Emily Ju and family prac­ticed Chinese med­icine together this summer. Courtesy | Emily Ju

Junior Emily Ju has been shaping her under­standing of Chinese med­icine — and all types of psy­chology — since the age of 12. This summer, spent at her grand­father Yang Zhixun’s Chinese medical clinic in Beijing, was the inter­section of her Hillsdale edu­cation and her own psy­cho­logical per­spective.

She has some­thing to show for it: During the interview, she con­ducted acupuncture.

Ju spent her days at Qingxin Chinese Med­icine Clinic  learning to practice acupuncture, observing kinder­garteners and adults jointly learning the fun­da­mentals of Chi, and growing under Zhixun’s con­tinual men­torship.

“His clinic is unique because of the treatment he pro­vides,” Ju said. “It’s based on research invented by my great-grand­father.”

The goal of Zhixun’s clinic is com­bining the foun­da­tions of early Chinese med­icine with external med­icine. It retains the ultimate goal of the practice, com­bining mind and body for the healthy cycling of energy — Chi — with the advantage of being non­in­vasive.

“In order to be the healthiest we can, we should stay in harmony with our envi­ronment,” Ju said. “The problem happens when we act out of harmony and create an imbalance in our body.”

Chi is just as important now as it was a century ago to Ju, her family, and Chinese culture. All of Ju’s work at Qingxin involved that inter­action between mind and body, in which each part helps or hurts the other.

Specif­i­cally, she delved into precise obser­va­tions of children, four-year-olds to fourth-graders, who came to the clinic for instruction in all manners of tra­di­tional med­icine.

“There is a cur­riculum my grand­father created for young children — preschoolers can learn what my grand­father teaches, and kinder­garteners too,” Ju said. “I was keeping track of the behavior of these stu­dents.”

Not only was Ju getting valuable field expe­rience for her minor course of study, early childhood edu­cation, but she was also honing the skill that spans all the social sci­ences: The ability to observe, without bias.

Asso­ciate Pro­fessor of Psy­chology Ben­jamin Winegard sees the value of expe­ri­ences like Ju’s.

“I would say the most important thing is to know the research method­ology well,” Winegard said. “That trans­lates across dis­ci­plines.”

He said there are inter­sec­tions between spir­i­tu­ality, tra­dition, and phi­losophy every­where in psy­chology. Any student who finds these inter­sec­tions is just a bit better equipped to observe objec­tively and cre­atively.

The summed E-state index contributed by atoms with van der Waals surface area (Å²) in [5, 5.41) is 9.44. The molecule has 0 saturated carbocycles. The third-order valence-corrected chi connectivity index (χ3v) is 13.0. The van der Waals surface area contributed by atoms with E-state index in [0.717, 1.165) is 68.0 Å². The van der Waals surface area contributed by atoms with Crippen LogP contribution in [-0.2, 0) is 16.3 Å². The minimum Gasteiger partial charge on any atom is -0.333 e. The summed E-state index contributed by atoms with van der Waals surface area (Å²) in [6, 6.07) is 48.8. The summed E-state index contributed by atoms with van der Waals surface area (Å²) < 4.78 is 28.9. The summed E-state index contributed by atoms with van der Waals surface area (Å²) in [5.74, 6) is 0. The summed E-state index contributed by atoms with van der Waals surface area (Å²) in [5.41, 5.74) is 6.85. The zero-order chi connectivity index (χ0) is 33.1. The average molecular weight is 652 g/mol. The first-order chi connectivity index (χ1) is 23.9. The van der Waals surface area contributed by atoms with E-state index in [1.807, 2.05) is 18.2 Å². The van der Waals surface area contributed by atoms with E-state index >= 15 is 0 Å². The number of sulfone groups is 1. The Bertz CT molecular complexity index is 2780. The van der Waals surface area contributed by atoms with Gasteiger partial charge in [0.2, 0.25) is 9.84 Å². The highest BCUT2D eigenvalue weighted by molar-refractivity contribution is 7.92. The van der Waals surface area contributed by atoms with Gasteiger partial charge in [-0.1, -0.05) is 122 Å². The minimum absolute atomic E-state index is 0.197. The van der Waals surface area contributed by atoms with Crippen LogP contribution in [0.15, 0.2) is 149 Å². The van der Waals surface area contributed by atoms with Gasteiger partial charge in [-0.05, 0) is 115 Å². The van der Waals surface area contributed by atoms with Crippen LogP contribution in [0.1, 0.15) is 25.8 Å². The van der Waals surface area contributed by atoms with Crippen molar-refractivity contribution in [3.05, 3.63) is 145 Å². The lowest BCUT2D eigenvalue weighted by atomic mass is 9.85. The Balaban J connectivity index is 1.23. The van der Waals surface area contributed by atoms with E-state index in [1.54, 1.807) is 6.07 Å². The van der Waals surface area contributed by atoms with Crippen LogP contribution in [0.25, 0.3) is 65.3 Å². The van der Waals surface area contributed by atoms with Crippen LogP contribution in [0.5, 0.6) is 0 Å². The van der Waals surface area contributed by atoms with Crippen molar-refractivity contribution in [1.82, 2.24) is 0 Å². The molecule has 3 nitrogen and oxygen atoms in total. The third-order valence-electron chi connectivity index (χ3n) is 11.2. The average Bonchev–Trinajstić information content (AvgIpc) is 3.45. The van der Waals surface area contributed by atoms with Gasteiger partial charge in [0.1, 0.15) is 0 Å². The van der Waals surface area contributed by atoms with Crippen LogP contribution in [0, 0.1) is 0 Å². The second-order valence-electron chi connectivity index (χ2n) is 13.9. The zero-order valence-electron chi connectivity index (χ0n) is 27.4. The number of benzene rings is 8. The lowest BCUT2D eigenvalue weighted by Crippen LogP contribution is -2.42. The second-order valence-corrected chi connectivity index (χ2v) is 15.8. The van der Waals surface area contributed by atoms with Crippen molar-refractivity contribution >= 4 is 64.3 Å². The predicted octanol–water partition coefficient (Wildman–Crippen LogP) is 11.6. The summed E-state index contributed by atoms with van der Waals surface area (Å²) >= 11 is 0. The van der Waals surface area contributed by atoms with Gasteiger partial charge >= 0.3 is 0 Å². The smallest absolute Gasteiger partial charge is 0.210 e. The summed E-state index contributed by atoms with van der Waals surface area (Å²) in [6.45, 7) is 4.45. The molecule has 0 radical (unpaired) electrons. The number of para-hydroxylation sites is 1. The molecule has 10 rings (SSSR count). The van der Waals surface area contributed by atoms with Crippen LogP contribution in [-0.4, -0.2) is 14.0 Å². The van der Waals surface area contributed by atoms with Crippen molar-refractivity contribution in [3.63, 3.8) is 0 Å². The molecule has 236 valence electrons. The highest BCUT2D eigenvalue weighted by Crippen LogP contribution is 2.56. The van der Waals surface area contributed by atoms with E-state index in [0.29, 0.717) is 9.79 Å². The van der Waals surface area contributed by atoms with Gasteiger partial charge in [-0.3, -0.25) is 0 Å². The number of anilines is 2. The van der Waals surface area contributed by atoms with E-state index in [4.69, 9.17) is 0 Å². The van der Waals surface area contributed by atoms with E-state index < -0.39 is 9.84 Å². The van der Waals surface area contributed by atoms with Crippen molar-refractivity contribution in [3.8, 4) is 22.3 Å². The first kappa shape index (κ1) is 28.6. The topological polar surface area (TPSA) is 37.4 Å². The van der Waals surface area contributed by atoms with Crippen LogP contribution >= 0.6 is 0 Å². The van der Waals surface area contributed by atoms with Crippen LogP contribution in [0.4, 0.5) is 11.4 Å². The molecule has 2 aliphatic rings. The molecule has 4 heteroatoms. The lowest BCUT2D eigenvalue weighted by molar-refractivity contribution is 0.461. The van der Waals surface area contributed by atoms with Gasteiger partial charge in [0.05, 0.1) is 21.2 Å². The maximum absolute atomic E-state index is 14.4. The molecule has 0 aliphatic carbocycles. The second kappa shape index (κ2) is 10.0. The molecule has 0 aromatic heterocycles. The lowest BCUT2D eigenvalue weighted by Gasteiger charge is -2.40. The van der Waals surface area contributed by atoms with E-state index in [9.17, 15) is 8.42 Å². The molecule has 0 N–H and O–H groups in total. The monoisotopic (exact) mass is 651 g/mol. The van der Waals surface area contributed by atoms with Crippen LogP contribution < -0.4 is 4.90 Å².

Ju had to apply that cre­ativity when she saw one student was becoming pro­gres­sively more dis­ruptive.

“She would inten­tionally block the view of everyone behind her during our, say, grat­itude songs,” she said. “She would pick on the class role model; he was then at the brunt of the blame.”

Ju said even the smallest behaviors, like repeatedly taking apart and then reassem­bling her pencil, were indicative of problems with the student’s Chi — problems she could resolve with guidance. This student was ill; there was a reason, in mind or body, for her not to pay attention.

Freshman Meghan Dudzic said she rec­og­nizes the necessity of observing the whole person to help them best.

“I’ve done a lot of work with younger kids, specif­i­cally dis­abled kids with down syn­drome in local schools,” she said. “Con­nection with other people is so important, either in a career or under­standing the human person.”

Ju was able to resolve the sit­u­ation with the student. She attributes it to a unique com­bi­nation of Chinese med­icine exposure, Assistant Pro­fessor of Psy­chology Collin Barnes’ reminders not to “decon­struct the man” when observing, and her grandfather’s guidance.

Ju said her return to Hillsdale would provide par­allels to her learning — even if she did not always agree. There were already par­allels she took with her to China.

“I heard a similar story in an edu­cation class,” she said. “There was a child with a lot of behav­ioral problems — he would put children up against the wall, knocking things down from the shelves — and teachers could not under­stand what was wrong.”

As it turns out, the child suf­fered birth com­pli­ca­tions that resulted in reduced oxygen reaching the pre­frontal cortex, where all decision-making begins. Again, a student was ill, and lis­tening to parents, teachers, and doctors gave insight that would frame a proper solution.

Ju’s return to Hillsdale was a return to Western med­icine, she said.

“Western science has no starting point in studying what Chniese med­icine tries to describe about the human body,” she said. “It doesn’t really have a theory about how the human body as a whole is sup­posed to work. What is the man?”

According to Winegard, psy­chology pro­vides processes to study all of them.

“I’m inter­ested in big-picture, syn­the­sizing research,” he said.

Ju aims to con­tinue pur­suing her major in psy­chology and minor in early childhood edu­cation, her summer enriching and nuancing the two fields more than ever. She hopes to follow her grandfather’s daily mantra.

“If you want to do great things, you first have to learn how to be a person,” Zhixun said.